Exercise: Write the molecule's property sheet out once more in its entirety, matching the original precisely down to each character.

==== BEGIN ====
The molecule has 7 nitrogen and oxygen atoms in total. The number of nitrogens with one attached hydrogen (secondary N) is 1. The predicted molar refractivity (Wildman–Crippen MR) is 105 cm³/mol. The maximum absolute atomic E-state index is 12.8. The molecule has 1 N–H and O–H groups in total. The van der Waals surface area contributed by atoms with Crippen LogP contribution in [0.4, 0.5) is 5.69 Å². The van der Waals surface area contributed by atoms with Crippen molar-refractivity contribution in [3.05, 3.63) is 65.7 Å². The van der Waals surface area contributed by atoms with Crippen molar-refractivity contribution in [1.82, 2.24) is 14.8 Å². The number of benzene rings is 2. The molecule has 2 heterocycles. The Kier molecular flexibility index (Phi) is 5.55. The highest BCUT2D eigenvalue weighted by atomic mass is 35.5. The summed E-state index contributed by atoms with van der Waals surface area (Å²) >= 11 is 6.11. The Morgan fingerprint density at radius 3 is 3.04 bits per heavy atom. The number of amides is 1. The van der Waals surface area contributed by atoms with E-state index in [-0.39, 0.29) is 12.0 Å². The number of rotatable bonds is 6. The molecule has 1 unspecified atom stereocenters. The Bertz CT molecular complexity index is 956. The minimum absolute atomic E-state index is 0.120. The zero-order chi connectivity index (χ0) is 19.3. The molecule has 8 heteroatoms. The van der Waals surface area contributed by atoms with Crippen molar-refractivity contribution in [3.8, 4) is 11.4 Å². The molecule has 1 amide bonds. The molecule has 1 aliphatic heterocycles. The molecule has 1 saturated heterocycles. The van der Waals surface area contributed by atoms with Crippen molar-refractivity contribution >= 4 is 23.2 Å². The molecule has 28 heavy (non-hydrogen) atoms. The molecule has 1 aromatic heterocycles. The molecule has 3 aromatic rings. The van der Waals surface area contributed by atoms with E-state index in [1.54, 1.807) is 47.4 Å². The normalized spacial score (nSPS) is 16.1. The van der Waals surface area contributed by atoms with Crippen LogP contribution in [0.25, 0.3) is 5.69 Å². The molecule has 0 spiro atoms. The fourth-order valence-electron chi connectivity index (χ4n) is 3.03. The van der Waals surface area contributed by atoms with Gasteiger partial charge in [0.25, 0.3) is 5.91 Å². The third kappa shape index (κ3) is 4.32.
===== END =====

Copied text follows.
The molecule has 7 nitrogen and oxygen atoms in total. The number of nitrogens with one attached hydrogen (secondary N) is 1. The predicted molar refractivity (Wildman–Crippen MR) is 105 cm³/mol. The maximum absolute atomic E-state index is 12.8. The molecule has 1 N–H and O–H groups in total. The van der Waals surface area contributed by atoms with Crippen LogP contribution in [0.4, 0.5) is 5.69 Å². The van der Waals surface area contributed by atoms with Crippen molar-refractivity contribution in [3.05, 3.63) is 65.7 Å². The van der Waals surface area contributed by atoms with Crippen molar-refractivity contribution in [1.82, 2.24) is 14.8 Å². The number of benzene rings is 2. The molecule has 2 heterocycles. The Kier molecular flexibility index (Phi) is 5.55. The highest BCUT2D eigenvalue weighted by atomic mass is 35.5. The summed E-state index contributed by atoms with van der Waals surface area (Å²) >= 11 is 6.11. The Morgan fingerprint density at radius 3 is 3.04 bits per heavy atom. The number of amides is 1. The van der Waals surface area contributed by atoms with E-state index in [-0.39, 0.29) is 12.0 Å². The number of rotatable bonds is 6. The molecule has 1 unspecified atom stereocenters. The Bertz CT molecular complexity index is 956. The minimum absolute atomic E-state index is 0.120. The zero-order chi connectivity index (χ0) is 19.3. The molecule has 8 heteroatoms. The van der Waals surface area contributed by atoms with Crippen molar-refractivity contribution in [3.8, 4) is 11.4 Å². The molecule has 1 amide bonds. The molecule has 1 aliphatic heterocycles. The molecule has 1 saturated heterocycles. The van der Waals surface area contributed by atoms with Crippen molar-refractivity contribution >= 4 is 23.2 Å². The molecule has 28 heavy (non-hydrogen) atoms. The molecule has 1 aromatic heterocycles. The molecule has 3 aromatic rings. The van der Waals surface area contributed by atoms with E-state index in [1.54, 1.807) is 47.4 Å². The normalized spacial score (nSPS) is 16.1. The van der Waals surface area contributed by atoms with Crippen LogP contribution in [0.25, 0.3) is 5.69 Å². The molecule has 0 spiro atoms. The fourth-order valence-electron chi connectivity index (χ4n) is 3.03. The van der Waals surface area contributed by atoms with Gasteiger partial charge in [0.25, 0.3) is 5.91 Å². The third kappa shape index (κ3) is 4.32.